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Conflict Sprouts in the Garden
July 2008 | by Sam Borgese


From the tone of the recent Planning Commission meeting, it sounds as though, despite 40 to 70 (depending on how one counts) community hearings on the project, there are issues remaining around the project's traffic impact on its adjacent residential neighborhoods.

Statements from residents of those neighborhoods showed general support for the project moving forward; however, there were strong concerns about the traffic issues from the residents who are part of the Tenth Street Neighborhood Association (TENA). The TENA speakers challenged the Environmental Impact Report (EIR) sections on traffic mitigation as inadequate. Specifically, the TENA speakers believe that despite the many community meetings on the project, the project developers did not clearly hear the issue of excessive traffic on 10th Street potentially generated by the project.

The TENA solution is a full or partial closing of 10th Street . Certainly there is precedent for this solution in the closure of 13th Street east of Maiden Lane . Although the street closure is a handy solution, other adjoining resident speakers at the Commission meeting opposed the closure of 10th Street . This conflict placed the developers in the difficult position of choosing which neighborhood voice to appease. Facing the political reality of a community vote on the project, the developers appeared to be open to any solution that moved the project along to meet a November ballot deadline.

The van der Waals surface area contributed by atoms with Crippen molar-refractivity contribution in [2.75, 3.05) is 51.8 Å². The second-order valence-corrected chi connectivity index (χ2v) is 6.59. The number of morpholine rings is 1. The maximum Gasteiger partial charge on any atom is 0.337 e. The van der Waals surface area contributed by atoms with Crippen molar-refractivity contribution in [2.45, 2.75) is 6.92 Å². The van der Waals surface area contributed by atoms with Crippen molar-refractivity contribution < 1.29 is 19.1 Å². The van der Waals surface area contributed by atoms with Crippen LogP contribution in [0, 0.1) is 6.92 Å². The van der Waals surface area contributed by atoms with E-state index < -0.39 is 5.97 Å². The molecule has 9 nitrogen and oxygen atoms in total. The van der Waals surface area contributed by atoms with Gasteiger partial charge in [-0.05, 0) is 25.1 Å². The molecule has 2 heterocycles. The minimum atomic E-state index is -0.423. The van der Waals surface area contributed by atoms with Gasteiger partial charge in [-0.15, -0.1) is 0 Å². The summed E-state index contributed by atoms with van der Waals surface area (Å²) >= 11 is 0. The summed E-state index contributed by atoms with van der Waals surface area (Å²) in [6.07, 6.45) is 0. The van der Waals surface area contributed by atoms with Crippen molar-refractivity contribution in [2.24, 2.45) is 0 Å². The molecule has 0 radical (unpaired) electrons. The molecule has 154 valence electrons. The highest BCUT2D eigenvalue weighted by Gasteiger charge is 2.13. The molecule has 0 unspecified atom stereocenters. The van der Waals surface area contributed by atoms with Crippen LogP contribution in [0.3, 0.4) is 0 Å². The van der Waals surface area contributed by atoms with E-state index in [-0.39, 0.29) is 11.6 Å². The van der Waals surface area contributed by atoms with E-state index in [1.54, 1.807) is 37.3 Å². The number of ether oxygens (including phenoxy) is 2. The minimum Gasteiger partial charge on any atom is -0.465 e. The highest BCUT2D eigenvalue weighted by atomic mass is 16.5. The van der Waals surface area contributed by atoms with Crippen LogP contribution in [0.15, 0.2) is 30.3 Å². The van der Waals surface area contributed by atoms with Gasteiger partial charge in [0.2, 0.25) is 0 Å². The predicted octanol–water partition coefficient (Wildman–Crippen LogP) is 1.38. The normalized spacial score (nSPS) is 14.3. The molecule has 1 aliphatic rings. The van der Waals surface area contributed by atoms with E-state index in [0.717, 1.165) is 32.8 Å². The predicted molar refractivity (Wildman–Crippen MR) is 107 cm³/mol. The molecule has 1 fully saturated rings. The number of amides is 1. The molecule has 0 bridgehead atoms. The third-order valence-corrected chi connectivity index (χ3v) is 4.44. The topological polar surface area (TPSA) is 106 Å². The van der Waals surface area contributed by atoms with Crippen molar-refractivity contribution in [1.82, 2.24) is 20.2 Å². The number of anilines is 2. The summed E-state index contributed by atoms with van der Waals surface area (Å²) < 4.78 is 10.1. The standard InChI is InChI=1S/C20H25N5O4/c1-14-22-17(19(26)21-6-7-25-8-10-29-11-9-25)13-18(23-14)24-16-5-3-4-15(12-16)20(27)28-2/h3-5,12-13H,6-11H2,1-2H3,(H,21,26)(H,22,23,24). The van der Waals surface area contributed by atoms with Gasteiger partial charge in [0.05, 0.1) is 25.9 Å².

However, is appeasement the right solution?

The Specific Plan process and Measure B were meant to ensure that larger commercial projects were developed in accordance with the words and spirit of the Community Plan; to ensure as little negative impact as possible on the immediately adjacent residential neighborhoods; and to complement a village ambiance. The developers of previous Measure B projects (Del Mar Plaza and L'Auberge Hotel) were required to address these impacts with Specific Plan approval contingencies and within a project Development Agreement including the traffic impact on adjacent commercial and residential streets.

Next Step for the Garden DM Project: Design Review Board Special Meeting  
July 9, 6pm at the Del Mar TV Studio

In the Garden Del Mar Project the impact of traffic on the immediately adjacent streets and specifically to a predominantly residential and highly pedestrian street such as 10th Street , appears to be inadequately addressed, even though we have existing examples in the Plaza and L'Auberge projects of how to successfully address such issues.

The community has the time, the examples and project developers who are eager to reach a solution that moves the project forward to a November vote and rewards Del Mar with an important anchor to its southern commercial area. The solution to a successful project will be to follow previous Measure B projects. With assurances to address traffic issues contingent upon Specific Plan approval and contained within a Development Agreement, the developer can move forward while the community and residents adjacent to the project agree to what works best to mitigate traffic on residential neighborhoods - now and in the future.



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